The Beguiled is a remake of a 1971 film of the same name starring Clint Eastwood, in turn based on A Painted Devil, a 1966 novel by Thomas P. Cullinan. My dad rented the original film when he read that a remake was in the works. I enjoyed the movie and its 2017 update was on my list of must watch movies of the summer especially because it had a great cast and I was sold on the idea of blond haired southern belles in pretty, pastel dresses tormenting a helpless man. I was originally hoping to do a double feature of The Beguiled with My Cousin Rachel, as they are both atmospheric period pieces dealing with suspicion and sexual tension.
Corporal John McBurney ( Colin Farrell), a wounded union deserter, finds himself taken in by an isolated girl’s school in Virginia. The smooth talking McBurney proceeds to charm all of the school’s inmates, who are starved for male company, specifically Martha (Nicole Kidman), the school’s tough and icy headmistress, Edwina (Kirsten Dunst), a lonely and lovelorn teacher, and Alicia (Elle Fanning), a sexually curious student. Tensions and suspicions rise as McBurney begins to wear out his welcome.
Colin Farrell as McBurney is both sleazy and sympathetic; by no means an honorable man but did not intend to cause as much trouble as he did. Nicole Kidman was great as Martha, the strong woman who had been strong for too long. I was concerned about the casting of Kirsten Dunst as Edwina, believing she was too old (in the original film, Edwina is said to be in her early twenties) but she did well in the part. Elle Fanning is an actress I enjoy but I could not get behind her character Alicia, who is a total little shit. I adored the production design for this movie. All of the women are dressed in pale pastels and the sets are illuminated using mostly natural light or candles to give the film an eerie, ethereal, gothic feel, which is at the same time sweet and feminine. The Beguiled was written, directed, and produced by Sofia Coppola and I think some of Marie Antoinette’s sugary prettiness made it into this movie. I would recommend The Beguiled solely on its production design alone.
The 1971 film version deals in both male fantasy (being the rooster in a hen house) and male nightmare (when said hens turn against you). But Sofia Coppola’s take on the story is firmly on the side of the women; you are rooting for them as they close ranks to protect themselves against a male interloper. This feminist subversion sits well in a summer film reason defined by Wonder Woman.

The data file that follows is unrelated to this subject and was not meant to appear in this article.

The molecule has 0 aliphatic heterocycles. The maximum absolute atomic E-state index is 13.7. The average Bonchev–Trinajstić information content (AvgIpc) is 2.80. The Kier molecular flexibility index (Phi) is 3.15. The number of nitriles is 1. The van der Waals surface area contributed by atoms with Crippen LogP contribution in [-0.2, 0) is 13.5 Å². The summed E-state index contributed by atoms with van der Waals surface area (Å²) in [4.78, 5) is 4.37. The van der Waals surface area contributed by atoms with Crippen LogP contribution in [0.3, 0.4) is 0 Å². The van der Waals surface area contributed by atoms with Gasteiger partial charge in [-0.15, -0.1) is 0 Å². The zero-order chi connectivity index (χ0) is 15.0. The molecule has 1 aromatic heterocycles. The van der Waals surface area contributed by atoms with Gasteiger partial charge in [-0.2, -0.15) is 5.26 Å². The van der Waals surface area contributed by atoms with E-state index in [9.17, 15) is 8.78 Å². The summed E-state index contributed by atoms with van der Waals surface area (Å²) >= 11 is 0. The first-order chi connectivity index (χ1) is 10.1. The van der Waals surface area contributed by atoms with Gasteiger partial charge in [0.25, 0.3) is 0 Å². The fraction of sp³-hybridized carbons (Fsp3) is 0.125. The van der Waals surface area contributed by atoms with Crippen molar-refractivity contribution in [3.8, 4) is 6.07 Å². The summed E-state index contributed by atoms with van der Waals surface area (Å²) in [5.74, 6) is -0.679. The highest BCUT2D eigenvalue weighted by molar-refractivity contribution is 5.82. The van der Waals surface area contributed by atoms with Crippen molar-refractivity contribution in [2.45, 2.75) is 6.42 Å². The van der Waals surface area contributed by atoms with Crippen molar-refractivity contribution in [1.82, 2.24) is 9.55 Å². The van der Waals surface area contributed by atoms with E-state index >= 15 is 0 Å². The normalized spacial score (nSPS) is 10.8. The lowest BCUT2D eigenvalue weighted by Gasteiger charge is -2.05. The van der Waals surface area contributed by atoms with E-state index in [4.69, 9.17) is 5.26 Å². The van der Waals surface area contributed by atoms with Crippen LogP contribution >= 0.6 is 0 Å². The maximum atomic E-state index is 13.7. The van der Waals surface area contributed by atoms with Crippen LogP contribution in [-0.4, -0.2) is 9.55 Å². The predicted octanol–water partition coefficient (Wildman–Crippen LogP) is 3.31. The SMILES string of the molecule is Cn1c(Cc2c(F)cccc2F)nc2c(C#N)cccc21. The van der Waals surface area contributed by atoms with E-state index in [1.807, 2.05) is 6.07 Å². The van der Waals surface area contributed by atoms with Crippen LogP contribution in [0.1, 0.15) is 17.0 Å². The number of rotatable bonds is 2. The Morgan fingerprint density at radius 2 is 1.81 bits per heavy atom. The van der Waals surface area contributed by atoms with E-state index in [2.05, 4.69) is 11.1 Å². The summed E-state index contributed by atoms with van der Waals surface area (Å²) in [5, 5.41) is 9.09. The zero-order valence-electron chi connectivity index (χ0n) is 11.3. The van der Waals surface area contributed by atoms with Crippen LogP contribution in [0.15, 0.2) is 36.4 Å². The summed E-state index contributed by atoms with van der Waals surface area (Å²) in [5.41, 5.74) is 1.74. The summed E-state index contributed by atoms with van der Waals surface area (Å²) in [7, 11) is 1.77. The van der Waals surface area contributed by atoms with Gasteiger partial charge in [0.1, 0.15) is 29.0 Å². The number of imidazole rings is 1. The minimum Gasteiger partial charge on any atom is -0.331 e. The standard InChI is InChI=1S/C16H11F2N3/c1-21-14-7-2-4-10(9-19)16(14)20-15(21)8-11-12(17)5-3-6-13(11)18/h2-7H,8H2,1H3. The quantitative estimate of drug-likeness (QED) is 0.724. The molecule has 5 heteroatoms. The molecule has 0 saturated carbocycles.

I started hearing a lot of positive hype about Baby Driver, which is considered one of the best films of the summer. After hearing the details about the movie, I became interested and anxious to see it, since I enjoy gangster flicks.
Partially deaf after a car accident which killed his parents, Baby (Ansel Elgort) drowns out the world around him with a pair of earbuds and a quiet, stoical demeanor. To pay off a debt, Baby works as a getaway driver for a gang of criminals headed by Doc (Kevin Spacey) but wishes to leave that life for good and run off with a pretty and free spirited waitress, Debora (Lily James). But this proves to be the hardest getaway of Baby’s career.
Music plays a large role in the movie, as Baby uses his playlists are used to drown out the ringing in his ears due to his partial deafness and as a sort of soundtrack to his life; he is often seen dancing and singing along to whatever song he is listening to and the cuts and choreography of the film are set to the beat of the music. It has often bean said that the film works as a sort of quasi jukebox musical. An interesting detail in the sound design is that a ringing noise is heard whenever music is not playing.
Ansel Elgort as Baby is effortlessly cool and I would not be surprised if young men over the coming decades start copying the character’s style of dress and mannerisms. Kevin Spacey is both funny and intimidating as Doc and armed with a number of hilarious quips. Doc’s gang is filled with a number of colorful characters: Buddy (Jon Hamm), a banker turned bank robber, Darling (Eiza Gonzalez), the Bonnie to his Clyde, and Bats (Jamie Foxx), the gang’s loose canon, who all give stand out performances. Lily James seems to be the go for girl whenever they need someone to be delightfully ditzy, and Debora’s romance with baby is sweet and believable. Another character of note is Joe, Baby’s foster father, who is deaf and in a wheelchair, with whom Baby communicates through sign language. Joe is played by deaf actor CJ Jones. I appreciate the inclusion of deaf and other differently abled actors and of sign language, which I would like to learn some day.
I am not big on action movies but I enjoyed Baby Driver, and its action sequences are heart pounding. Add in interesting characters, a sweet romance, and a killer soundtrack, and Baby Driver is a great movie.